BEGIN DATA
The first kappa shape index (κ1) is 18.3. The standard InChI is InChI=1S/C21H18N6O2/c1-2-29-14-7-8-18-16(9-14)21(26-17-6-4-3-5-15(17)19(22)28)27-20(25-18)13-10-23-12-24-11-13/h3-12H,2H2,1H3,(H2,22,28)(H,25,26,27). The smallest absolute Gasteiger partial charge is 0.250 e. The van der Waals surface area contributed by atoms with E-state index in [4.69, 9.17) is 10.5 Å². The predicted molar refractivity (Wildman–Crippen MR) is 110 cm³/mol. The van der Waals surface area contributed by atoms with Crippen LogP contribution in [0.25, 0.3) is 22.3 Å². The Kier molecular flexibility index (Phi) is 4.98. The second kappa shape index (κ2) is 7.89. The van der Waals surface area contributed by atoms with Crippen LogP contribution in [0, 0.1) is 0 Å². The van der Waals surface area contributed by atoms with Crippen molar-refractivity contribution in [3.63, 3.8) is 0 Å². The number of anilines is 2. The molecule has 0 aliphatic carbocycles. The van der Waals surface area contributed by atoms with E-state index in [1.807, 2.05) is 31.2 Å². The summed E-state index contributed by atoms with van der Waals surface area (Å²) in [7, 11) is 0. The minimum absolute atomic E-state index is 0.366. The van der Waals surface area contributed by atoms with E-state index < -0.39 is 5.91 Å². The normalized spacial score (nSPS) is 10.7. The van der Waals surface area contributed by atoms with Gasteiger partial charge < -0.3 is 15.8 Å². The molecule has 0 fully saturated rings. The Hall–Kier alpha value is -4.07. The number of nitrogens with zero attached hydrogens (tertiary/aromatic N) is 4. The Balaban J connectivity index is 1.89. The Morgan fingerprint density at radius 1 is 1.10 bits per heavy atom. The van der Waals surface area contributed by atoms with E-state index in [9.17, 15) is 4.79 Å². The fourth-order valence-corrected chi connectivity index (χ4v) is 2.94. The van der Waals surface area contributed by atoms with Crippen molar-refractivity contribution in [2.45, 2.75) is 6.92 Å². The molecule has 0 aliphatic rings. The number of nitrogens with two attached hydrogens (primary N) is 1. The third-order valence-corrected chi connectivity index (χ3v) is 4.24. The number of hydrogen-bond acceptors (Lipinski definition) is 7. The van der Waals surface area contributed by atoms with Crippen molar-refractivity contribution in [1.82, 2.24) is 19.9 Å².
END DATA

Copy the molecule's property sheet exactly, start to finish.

The first kappa shape index (κ1) is 18.3. The standard InChI is InChI=1S/C21H18N6O2/c1-2-29-14-7-8-18-16(9-14)21(26-17-6-4-3-5-15(17)19(22)28)27-20(25-18)13-10-23-12-24-11-13/h3-12H,2H2,1H3,(H2,22,28)(H,25,26,27). The smallest absolute Gasteiger partial charge is 0.250 e. The van der Waals surface area contributed by atoms with E-state index in [4.69, 9.17) is 10.5 Å². The predicted molar refractivity (Wildman–Crippen MR) is 110 cm³/mol. The van der Waals surface area contributed by atoms with Crippen LogP contribution in [0.25, 0.3) is 22.3 Å². The Kier molecular flexibility index (Phi) is 4.98. The second kappa shape index (κ2) is 7.89. The van der Waals surface area contributed by atoms with Crippen LogP contribution in [0, 0.1) is 0 Å². The van der Waals surface area contributed by atoms with Crippen molar-refractivity contribution in [3.63, 3.8) is 0 Å². The number of anilines is 2. The molecule has 0 aliphatic carbocycles. The van der Waals surface area contributed by atoms with E-state index in [1.807, 2.05) is 31.2 Å². The summed E-state index contributed by atoms with van der Waals surface area (Å²) in [7, 11) is 0. The minimum absolute atomic E-state index is 0.366. The van der Waals surface area contributed by atoms with E-state index < -0.39 is 5.91 Å². The normalized spacial score (nSPS) is 10.7. The van der Waals surface area contributed by atoms with Gasteiger partial charge < -0.3 is 15.8 Å². The molecule has 0 fully saturated rings. The Hall–Kier alpha value is -4.07. The number of nitrogens with zero attached hydrogens (tertiary/aromatic N) is 4. The Balaban J connectivity index is 1.89. The Morgan fingerprint density at radius 1 is 1.10 bits per heavy atom. The van der Waals surface area contributed by atoms with E-state index in [9.17, 15) is 4.79 Å². The fourth-order valence-corrected chi connectivity index (χ4v) is 2.94. The van der Waals surface area contributed by atoms with Crippen molar-refractivity contribution in [2.45, 2.75) is 6.92 Å². The molecule has 0 aliphatic rings. The number of nitrogens with two attached hydrogens (primary N) is 1. The third-order valence-corrected chi connectivity index (χ3v) is 4.24. The number of hydrogen-bond acceptors (Lipinski definition) is 7. The van der Waals surface area contributed by atoms with Crippen molar-refractivity contribution in [1.82, 2.24) is 19.9 Å².